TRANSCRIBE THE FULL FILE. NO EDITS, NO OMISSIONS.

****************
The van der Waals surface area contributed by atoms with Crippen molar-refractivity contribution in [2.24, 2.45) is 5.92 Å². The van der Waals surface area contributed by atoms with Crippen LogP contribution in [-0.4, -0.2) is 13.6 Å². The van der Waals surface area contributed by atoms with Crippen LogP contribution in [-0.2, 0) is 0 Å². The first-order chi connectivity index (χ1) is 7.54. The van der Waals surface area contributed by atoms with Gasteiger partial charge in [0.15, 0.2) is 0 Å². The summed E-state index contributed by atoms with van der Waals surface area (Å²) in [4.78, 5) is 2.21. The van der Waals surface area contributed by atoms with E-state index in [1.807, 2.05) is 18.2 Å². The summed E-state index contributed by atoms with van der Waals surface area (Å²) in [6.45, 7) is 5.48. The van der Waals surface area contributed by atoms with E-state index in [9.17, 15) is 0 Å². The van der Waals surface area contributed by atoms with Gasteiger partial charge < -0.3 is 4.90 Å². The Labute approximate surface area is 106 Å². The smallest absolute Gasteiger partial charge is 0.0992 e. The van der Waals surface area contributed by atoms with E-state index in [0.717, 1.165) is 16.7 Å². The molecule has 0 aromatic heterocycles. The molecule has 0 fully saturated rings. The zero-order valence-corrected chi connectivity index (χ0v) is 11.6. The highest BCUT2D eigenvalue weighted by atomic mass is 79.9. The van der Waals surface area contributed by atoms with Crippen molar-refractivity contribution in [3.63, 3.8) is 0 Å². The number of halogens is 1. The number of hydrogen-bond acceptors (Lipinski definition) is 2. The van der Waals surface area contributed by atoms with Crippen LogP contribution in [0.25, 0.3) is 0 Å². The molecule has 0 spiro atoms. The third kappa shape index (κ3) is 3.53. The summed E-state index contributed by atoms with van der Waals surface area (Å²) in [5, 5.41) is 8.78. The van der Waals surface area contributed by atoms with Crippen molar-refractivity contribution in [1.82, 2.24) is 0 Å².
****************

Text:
The van der Waals surface area contributed by atoms with Crippen molar-refractivity contribution in [2.24, 2.45) is 5.92 Å². The van der Waals surface area contributed by atoms with Crippen LogP contribution in [-0.4, -0.2) is 13.6 Å². The van der Waals surface area contributed by atoms with Crippen LogP contribution in [-0.2, 0) is 0 Å². The first-order chi connectivity index (χ1) is 7.54. The van der Waals surface area contributed by atoms with Gasteiger partial charge in [0.15, 0.2) is 0 Å². The summed E-state index contributed by atoms with van der Waals surface area (Å²) in [4.78, 5) is 2.21. The van der Waals surface area contributed by atoms with E-state index in [1.807, 2.05) is 18.2 Å². The summed E-state index contributed by atoms with van der Waals surface area (Å²) in [6.45, 7) is 5.48. The van der Waals surface area contributed by atoms with E-state index in [9.17, 15) is 0 Å². The van der Waals surface area contributed by atoms with Gasteiger partial charge < -0.3 is 4.90 Å². The Labute approximate surface area is 106 Å². The smallest absolute Gasteiger partial charge is 0.0992 e. The van der Waals surface area contributed by atoms with E-state index in [0.717, 1.165) is 16.7 Å². The molecule has 0 aromatic heterocycles. The molecule has 0 fully saturated rings. The zero-order valence-corrected chi connectivity index (χ0v) is 11.6. The highest BCUT2D eigenvalue weighted by atomic mass is 79.9. The van der Waals surface area contributed by atoms with Crippen molar-refractivity contribution in [3.63, 3.8) is 0 Å². The number of halogens is 1. The number of hydrogen-bond acceptors (Lipinski definition) is 2. The van der Waals surface area contributed by atoms with Crippen LogP contribution in [0.25, 0.3) is 0 Å². The molecule has 0 spiro atoms. The third kappa shape index (κ3) is 3.53. The summed E-state index contributed by atoms with van der Waals surface area (Å²) in [5, 5.41) is 8.78. The van der Waals surface area contributed by atoms with Crippen molar-refractivity contribution in [1.82, 2.24) is 0 Å².